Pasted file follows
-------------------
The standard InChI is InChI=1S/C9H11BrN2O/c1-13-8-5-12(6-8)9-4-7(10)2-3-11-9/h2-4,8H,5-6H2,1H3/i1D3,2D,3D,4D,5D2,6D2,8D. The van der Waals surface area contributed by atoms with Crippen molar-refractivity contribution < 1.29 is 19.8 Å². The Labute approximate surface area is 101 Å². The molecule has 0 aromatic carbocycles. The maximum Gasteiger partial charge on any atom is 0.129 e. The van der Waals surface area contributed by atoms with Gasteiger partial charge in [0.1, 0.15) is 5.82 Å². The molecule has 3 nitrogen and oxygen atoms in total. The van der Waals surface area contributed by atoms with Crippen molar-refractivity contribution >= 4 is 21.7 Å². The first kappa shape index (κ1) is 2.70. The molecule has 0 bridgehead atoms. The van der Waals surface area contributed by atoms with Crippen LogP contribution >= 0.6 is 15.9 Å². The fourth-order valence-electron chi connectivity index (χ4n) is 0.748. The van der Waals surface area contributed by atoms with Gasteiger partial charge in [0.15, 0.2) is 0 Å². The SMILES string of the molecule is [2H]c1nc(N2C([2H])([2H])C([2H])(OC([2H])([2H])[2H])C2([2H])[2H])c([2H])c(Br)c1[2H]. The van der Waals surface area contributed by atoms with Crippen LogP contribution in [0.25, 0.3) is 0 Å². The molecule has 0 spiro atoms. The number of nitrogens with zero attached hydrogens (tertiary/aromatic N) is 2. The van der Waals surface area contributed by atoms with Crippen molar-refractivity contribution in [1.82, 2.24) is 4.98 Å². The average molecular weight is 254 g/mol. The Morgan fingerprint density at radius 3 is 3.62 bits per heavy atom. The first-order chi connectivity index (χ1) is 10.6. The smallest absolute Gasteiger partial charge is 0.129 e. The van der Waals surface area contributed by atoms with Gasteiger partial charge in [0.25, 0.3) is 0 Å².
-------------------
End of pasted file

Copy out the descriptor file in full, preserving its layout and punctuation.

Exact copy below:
The standard InChI is InChI=1S/C9H11BrN2O/c1-13-8-5-12(6-8)9-4-7(10)2-3-11-9/h2-4,8H,5-6H2,1H3/i1D3,2D,3D,4D,5D2,6D2,8D. The van der Waals surface area contributed by atoms with Crippen molar-refractivity contribution < 1.29 is 19.8 Å². The Labute approximate surface area is 101 Å². The molecule has 0 aromatic carbocycles. The maximum Gasteiger partial charge on any atom is 0.129 e. The van der Waals surface area contributed by atoms with Gasteiger partial charge in [0.1, 0.15) is 5.82 Å². The molecule has 3 nitrogen and oxygen atoms in total. The van der Waals surface area contributed by atoms with Crippen molar-refractivity contribution >= 4 is 21.7 Å². The first kappa shape index (κ1) is 2.70. The molecule has 0 bridgehead atoms. The van der Waals surface area contributed by atoms with Crippen LogP contribution >= 0.6 is 15.9 Å². The fourth-order valence-electron chi connectivity index (χ4n) is 0.748. The van der Waals surface area contributed by atoms with Gasteiger partial charge in [0.15, 0.2) is 0 Å². The SMILES string of the molecule is [2H]c1nc(N2C([2H])([2H])C([2H])(OC([2H])([2H])[2H])C2([2H])[2H])c([2H])c(Br)c1[2H]. The van der Waals surface area contributed by atoms with Crippen LogP contribution in [0.25, 0.3) is 0 Å². The molecule has 0 spiro atoms. The number of nitrogens with zero attached hydrogens (tertiary/aromatic N) is 2. The van der Waals surface area contributed by atoms with Crippen molar-refractivity contribution in [1.82, 2.24) is 4.98 Å². The average molecular weight is 254 g/mol. The Morgan fingerprint density at radius 3 is 3.62 bits per heavy atom. The first-order chi connectivity index (χ1) is 10.6. The smallest absolute Gasteiger partial charge is 0.129 e. The van der Waals surface area contributed by atoms with Gasteiger partial charge in [0.25, 0.3) is 0 Å².